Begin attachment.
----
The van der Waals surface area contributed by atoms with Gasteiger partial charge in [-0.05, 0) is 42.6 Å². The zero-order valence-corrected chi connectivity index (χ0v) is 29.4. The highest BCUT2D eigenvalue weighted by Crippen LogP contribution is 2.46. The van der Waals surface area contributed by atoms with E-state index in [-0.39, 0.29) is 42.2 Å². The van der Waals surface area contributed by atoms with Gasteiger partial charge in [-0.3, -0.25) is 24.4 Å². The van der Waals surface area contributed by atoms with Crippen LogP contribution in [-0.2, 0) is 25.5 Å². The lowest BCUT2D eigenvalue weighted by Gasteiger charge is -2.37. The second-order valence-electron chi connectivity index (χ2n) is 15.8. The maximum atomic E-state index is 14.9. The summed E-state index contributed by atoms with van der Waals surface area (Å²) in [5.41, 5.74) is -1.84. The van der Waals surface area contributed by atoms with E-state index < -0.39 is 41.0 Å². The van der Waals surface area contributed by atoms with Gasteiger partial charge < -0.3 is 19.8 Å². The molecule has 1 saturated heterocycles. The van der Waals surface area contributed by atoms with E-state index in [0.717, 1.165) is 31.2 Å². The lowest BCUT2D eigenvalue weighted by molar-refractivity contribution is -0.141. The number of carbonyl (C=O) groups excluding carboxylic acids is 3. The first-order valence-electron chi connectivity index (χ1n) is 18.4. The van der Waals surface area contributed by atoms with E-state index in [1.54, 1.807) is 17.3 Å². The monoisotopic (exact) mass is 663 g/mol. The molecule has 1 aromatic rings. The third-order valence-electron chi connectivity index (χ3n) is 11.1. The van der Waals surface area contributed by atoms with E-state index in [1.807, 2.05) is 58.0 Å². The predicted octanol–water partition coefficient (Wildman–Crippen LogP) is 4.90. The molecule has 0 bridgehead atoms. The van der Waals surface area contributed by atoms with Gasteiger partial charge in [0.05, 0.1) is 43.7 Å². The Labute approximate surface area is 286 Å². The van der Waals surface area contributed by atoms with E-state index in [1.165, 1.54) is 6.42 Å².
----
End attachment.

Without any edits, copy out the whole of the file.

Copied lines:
The van der Waals surface area contributed by atoms with Gasteiger partial charge in [-0.05, 0) is 42.6 Å². The zero-order valence-corrected chi connectivity index (χ0v) is 29.4. The highest BCUT2D eigenvalue weighted by Crippen LogP contribution is 2.46. The van der Waals surface area contributed by atoms with E-state index in [-0.39, 0.29) is 42.2 Å². The van der Waals surface area contributed by atoms with Gasteiger partial charge in [-0.3, -0.25) is 24.4 Å². The van der Waals surface area contributed by atoms with Crippen LogP contribution in [-0.2, 0) is 25.5 Å². The lowest BCUT2D eigenvalue weighted by Gasteiger charge is -2.37. The second-order valence-electron chi connectivity index (χ2n) is 15.8. The maximum atomic E-state index is 14.9. The summed E-state index contributed by atoms with van der Waals surface area (Å²) in [5.41, 5.74) is -1.84. The van der Waals surface area contributed by atoms with E-state index < -0.39 is 41.0 Å². The van der Waals surface area contributed by atoms with Gasteiger partial charge < -0.3 is 19.8 Å². The molecule has 1 saturated heterocycles. The van der Waals surface area contributed by atoms with E-state index in [0.717, 1.165) is 31.2 Å². The lowest BCUT2D eigenvalue weighted by molar-refractivity contribution is -0.141. The number of carbonyl (C=O) groups excluding carboxylic acids is 3. The first-order valence-electron chi connectivity index (χ1n) is 18.4. The van der Waals surface area contributed by atoms with E-state index in [1.54, 1.807) is 17.3 Å². The monoisotopic (exact) mass is 663 g/mol. The molecule has 1 aromatic rings. The third-order valence-electron chi connectivity index (χ3n) is 11.1. The van der Waals surface area contributed by atoms with E-state index in [1.807, 2.05) is 58.0 Å². The predicted octanol–water partition coefficient (Wildman–Crippen LogP) is 4.90. The molecule has 0 bridgehead atoms. The van der Waals surface area contributed by atoms with Gasteiger partial charge in [0.05, 0.1) is 43.7 Å². The Labute approximate surface area is 286 Å². The van der Waals surface area contributed by atoms with E-state index in [1.165, 1.54) is 6.42 Å².